The Connecticut Veterinary Medical Diagnostic Laboratory (CVMDL) within UConn’s College of Agriculture, Health and Natural Resources, detected the presence of a foreign pathogen in Connecticut rabbits. The work was a collaboration between CVMDL, the Connecticut Department of Agriculture (CT DoA) and the USDA Animal and Plant Health Inspection Service (APHIS)- Foreign Animal Diseases Diagnostic Laboratory (FADDL).
Rabbit Hemorrhagic Disease Virus Type 2 (RHDV2) is a highly contagious and often fatal disease found in wild and domestic rabbits. Symptoms of RHDV2 include sudden death and blood-stained noses caused by internal bleeding, as well as fever, being hesitant to eat, and respiratory or nervous signs according to the CT DoA.
While this virus isn’t common, CVMDL has played a central role in the detection of the first appearance of the pathogen in the Connecticut and the New England Region.
The sudden death of 13 rabbits at a home in Hartford County triggered a suspected foreign animal disease investigation. The samples came to the CVMDL, which conducted preliminary testing for the presence of RHDV2.
“We act as that first line of defense to raise an alarm if there is the potential for a contagious pathogen like RHDV2,” says Guillermo Risatti, director of the CVMDL and professor Department of Pathobiology and Veterinary Science. “We provide this service and work with state and federal partners to ensure the right steps are taken to identify and contain potential threats.”
Samples were sent from CVMDL to the FADDL at Plum Island, where they confirmed the presence of RHDV2.
Risatti says it is important for Connecticut residents to report anything unusual they see in domestic or wild rabbits to the CT DoA or Connecticut Department of Energy and Environmental Protection (CT DEEP).
“It’s important for the public to be cognizant that this is a foreign disease, that it is a communicable disease, and that is it important to report it” Risatti says.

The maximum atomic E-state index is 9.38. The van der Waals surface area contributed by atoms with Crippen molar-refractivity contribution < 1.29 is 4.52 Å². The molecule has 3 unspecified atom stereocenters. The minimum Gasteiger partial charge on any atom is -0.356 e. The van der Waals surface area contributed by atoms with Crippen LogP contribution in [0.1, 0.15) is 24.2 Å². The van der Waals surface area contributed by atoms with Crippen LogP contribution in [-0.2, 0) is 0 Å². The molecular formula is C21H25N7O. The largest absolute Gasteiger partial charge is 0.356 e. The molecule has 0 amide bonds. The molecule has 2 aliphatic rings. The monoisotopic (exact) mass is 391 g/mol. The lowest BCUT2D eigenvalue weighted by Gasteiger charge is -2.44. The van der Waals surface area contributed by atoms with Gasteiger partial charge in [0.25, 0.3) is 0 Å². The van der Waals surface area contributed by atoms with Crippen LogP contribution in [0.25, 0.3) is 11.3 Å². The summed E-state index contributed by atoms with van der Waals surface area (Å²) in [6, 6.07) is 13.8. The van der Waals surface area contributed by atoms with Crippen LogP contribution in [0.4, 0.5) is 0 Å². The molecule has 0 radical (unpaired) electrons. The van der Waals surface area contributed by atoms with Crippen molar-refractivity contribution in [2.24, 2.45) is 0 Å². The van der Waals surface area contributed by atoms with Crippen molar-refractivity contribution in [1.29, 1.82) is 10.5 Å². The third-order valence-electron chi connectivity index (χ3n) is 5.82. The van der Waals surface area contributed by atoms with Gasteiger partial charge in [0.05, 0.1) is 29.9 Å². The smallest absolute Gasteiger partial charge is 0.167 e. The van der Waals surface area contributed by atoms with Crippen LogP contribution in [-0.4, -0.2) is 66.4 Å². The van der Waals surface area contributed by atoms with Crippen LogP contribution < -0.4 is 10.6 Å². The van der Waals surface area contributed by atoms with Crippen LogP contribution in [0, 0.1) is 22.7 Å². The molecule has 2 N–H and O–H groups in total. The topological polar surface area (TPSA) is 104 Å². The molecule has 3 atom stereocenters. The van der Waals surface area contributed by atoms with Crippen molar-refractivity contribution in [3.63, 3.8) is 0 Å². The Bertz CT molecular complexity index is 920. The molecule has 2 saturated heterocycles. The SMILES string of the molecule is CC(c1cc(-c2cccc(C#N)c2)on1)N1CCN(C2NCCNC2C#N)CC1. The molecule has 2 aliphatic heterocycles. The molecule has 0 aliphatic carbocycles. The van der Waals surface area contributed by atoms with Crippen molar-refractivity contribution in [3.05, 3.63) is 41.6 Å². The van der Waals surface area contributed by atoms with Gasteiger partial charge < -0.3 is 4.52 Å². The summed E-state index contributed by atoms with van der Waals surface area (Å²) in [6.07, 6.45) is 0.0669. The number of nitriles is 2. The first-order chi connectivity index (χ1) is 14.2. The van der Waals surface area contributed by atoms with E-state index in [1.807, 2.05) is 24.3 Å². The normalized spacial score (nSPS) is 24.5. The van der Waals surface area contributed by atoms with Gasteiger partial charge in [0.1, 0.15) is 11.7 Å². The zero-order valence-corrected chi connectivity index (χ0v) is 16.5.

Part of the CVMDL’s work is educating undergraduate and graduate students. Risatti says this experience was a valuable teaching moment, letting students experience first-hand the official chain of events that finding a potential foreign animal disease initiates.
“Every case that comes in is a learning experience for everybody, from undergraduates to professors,” Risatti says.
In February, the lab also detected the presence of Avian Influenza in the state, and had previously diagnosed the first positive case of SARS-COV-2, the pathogen that causes Covid-19, in a dog in Connecticut. The CVMDL is a part of UConn Extension, which connects residents with UConn’s research expertise through specialized programs and services.
The CVMDL is a USDA National Animal Health Laboratory Network (NAHLN) member. NAHLN is a network of laboratories that can respond quickly to disease events. In that capacity, the CVMDL serves the State of Connecticut and the USDA-APHIS in the entire New England region. The CVMDL is the only NAHLN laboratory in this region of the country.
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